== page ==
A History of Burlington
This vicinity was probably first visited by white men as early as 1621. Charlestown was settled in 1629 and the Great and General Court, organized by the ten towns in existence in 1634, granted to Charlestown a wide expanse of territory lying north of it. Within this area were destined to be the towns of Woburn, Burlington and Winchester. The land here was explored by a small surveying party in 1635 and by a larger one in 1640. This latter group established the bounds of a new village called Charlestown Village. Two years later, in 1642, this village became the Town of Woburn. Francis and John Wyman immigrated to America from West Mill, England, in 1640. The Wyman brothers operated tanneries in Woburn. They acquired 1,000 acres of land in present-day Burlington and Billerica. (Image shown is a segment of a New England map from 1781 from the Library of Congress; click the image to see the original.)
In 1642, Native American tribes were here. We know there was an Indian reservation where Chestnut Hill Cemetery is now. Numerous relics, arrow heads, and spears have been found and are displayed at our museum. Burlington was called Bridlington after a seaside town in England. Today residents in England call this seaside town, Burlington. We were also referred to as “Shawshin”, the Indian name of the river it borders. We border on the Shawsheen River.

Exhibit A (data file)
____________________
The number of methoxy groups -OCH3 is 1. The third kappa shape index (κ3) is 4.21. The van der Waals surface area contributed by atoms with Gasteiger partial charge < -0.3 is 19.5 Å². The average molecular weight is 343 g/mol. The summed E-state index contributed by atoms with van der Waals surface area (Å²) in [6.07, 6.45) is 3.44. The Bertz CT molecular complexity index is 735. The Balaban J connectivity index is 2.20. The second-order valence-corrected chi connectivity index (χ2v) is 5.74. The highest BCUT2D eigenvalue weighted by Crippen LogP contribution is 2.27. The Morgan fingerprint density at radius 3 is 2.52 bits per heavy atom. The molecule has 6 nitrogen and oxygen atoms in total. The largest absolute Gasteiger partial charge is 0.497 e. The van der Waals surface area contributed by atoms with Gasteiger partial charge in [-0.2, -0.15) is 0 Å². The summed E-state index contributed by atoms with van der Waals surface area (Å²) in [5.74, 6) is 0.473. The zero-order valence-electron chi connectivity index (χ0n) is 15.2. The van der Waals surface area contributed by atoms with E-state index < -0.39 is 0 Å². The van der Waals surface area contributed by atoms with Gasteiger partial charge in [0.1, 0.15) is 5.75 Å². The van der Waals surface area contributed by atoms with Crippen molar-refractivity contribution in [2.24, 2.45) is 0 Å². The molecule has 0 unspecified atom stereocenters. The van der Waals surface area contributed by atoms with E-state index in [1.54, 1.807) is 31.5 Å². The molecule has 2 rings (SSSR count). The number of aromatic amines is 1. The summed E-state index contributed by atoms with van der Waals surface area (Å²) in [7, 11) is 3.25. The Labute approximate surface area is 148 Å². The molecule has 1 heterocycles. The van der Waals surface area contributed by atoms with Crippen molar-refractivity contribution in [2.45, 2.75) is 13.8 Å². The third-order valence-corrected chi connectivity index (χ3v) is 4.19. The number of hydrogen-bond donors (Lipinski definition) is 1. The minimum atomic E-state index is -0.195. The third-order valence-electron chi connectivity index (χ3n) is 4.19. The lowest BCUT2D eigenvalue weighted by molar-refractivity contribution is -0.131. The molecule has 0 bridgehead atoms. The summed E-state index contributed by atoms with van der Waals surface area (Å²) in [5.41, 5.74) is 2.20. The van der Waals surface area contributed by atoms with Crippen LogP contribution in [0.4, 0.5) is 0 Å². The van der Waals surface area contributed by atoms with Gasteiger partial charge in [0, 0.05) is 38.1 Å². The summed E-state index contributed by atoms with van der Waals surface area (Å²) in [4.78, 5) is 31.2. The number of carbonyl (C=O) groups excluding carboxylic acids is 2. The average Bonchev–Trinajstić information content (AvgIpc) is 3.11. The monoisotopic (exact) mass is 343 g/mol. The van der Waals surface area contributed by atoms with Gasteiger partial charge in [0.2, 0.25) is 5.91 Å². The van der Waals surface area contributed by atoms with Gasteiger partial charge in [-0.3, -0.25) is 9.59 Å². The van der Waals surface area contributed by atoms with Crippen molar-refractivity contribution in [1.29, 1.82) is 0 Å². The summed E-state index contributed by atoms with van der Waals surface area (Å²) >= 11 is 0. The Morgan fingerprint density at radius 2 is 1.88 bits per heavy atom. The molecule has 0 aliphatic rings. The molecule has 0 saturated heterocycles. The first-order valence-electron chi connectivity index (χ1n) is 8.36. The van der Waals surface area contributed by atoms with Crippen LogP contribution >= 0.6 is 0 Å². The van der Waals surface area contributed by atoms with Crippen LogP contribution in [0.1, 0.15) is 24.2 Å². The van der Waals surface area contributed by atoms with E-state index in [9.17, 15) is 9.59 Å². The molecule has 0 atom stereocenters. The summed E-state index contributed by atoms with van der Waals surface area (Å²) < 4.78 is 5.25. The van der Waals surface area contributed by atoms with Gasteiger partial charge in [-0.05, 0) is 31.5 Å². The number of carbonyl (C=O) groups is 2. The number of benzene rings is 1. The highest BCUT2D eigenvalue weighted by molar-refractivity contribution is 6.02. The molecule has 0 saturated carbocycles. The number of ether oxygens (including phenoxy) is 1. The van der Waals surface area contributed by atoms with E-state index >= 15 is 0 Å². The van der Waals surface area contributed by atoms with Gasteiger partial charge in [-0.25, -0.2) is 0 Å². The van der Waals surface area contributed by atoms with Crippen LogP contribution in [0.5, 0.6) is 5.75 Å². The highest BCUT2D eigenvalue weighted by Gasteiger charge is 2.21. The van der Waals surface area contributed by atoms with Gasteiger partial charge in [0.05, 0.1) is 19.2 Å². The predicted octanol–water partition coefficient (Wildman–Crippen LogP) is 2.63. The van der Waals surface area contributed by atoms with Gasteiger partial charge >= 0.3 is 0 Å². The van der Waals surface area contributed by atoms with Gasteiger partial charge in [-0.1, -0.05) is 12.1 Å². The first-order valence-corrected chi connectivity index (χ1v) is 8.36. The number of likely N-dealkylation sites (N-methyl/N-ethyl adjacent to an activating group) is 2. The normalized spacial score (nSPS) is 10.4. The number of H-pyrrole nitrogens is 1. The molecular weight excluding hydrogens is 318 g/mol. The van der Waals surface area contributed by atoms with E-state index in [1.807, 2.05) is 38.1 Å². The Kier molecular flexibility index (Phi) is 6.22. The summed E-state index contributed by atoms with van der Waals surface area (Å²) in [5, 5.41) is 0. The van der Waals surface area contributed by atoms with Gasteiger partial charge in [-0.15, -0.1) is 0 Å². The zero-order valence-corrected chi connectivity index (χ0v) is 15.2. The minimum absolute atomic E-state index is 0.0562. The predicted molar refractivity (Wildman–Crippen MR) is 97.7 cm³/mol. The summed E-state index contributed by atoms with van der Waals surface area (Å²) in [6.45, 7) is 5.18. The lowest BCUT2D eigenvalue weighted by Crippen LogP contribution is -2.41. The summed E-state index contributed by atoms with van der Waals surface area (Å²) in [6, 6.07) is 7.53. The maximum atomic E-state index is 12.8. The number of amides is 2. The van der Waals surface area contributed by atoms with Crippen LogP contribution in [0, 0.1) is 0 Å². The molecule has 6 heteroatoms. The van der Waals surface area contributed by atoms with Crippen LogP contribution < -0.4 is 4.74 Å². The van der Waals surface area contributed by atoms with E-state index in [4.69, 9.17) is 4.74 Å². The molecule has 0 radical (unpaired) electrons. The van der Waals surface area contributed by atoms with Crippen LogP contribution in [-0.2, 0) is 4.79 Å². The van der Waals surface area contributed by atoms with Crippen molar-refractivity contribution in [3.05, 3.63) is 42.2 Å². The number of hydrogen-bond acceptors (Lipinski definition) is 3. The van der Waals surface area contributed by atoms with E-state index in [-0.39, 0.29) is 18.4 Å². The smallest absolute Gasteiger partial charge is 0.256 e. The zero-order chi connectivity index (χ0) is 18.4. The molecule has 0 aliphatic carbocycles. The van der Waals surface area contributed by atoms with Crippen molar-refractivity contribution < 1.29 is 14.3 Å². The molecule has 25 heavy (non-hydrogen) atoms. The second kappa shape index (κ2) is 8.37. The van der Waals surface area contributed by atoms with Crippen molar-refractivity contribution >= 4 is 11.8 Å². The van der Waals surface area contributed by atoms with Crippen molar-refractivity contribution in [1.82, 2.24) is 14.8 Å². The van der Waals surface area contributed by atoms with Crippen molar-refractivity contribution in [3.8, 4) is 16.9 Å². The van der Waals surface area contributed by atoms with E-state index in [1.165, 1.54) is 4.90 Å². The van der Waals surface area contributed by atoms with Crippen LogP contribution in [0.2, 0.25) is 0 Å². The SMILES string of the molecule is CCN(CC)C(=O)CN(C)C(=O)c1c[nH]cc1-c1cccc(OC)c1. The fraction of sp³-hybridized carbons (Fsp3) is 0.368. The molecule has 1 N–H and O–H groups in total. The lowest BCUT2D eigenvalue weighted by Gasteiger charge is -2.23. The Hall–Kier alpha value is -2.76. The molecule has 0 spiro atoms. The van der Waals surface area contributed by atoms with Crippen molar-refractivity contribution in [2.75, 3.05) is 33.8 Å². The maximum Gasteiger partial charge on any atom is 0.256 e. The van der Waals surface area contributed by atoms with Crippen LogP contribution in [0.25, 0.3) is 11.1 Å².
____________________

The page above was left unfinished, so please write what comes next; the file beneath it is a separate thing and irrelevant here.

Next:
The Hay Rake
This is an example of the sort of horse or tractor drawn rake that was seen all over the United States for many years. It was called a dump rake because the person sitting on the rake would raise and lower the curved teeth in order to collect or dump the hay. Since Burlington was primarily a farm town for much of its existence, rakes like this would be seen on nearly every farm.
This rake is on display in the field between Burlington Police Headquarters and the Grandview Tavern (currently along with sculptures).
John E. Fogelberg, teacher and author and historian, compiled so much lost history for the Town of Burlington. “Burlington Part of a Greater Chronicle"
Lotta Cavanagh Rice Dunham’s “ History of Burlington” is also treasured as a reference.
Robert J. Costa, historian and author of “Burlington Through Time”, “Images of America Burlington”.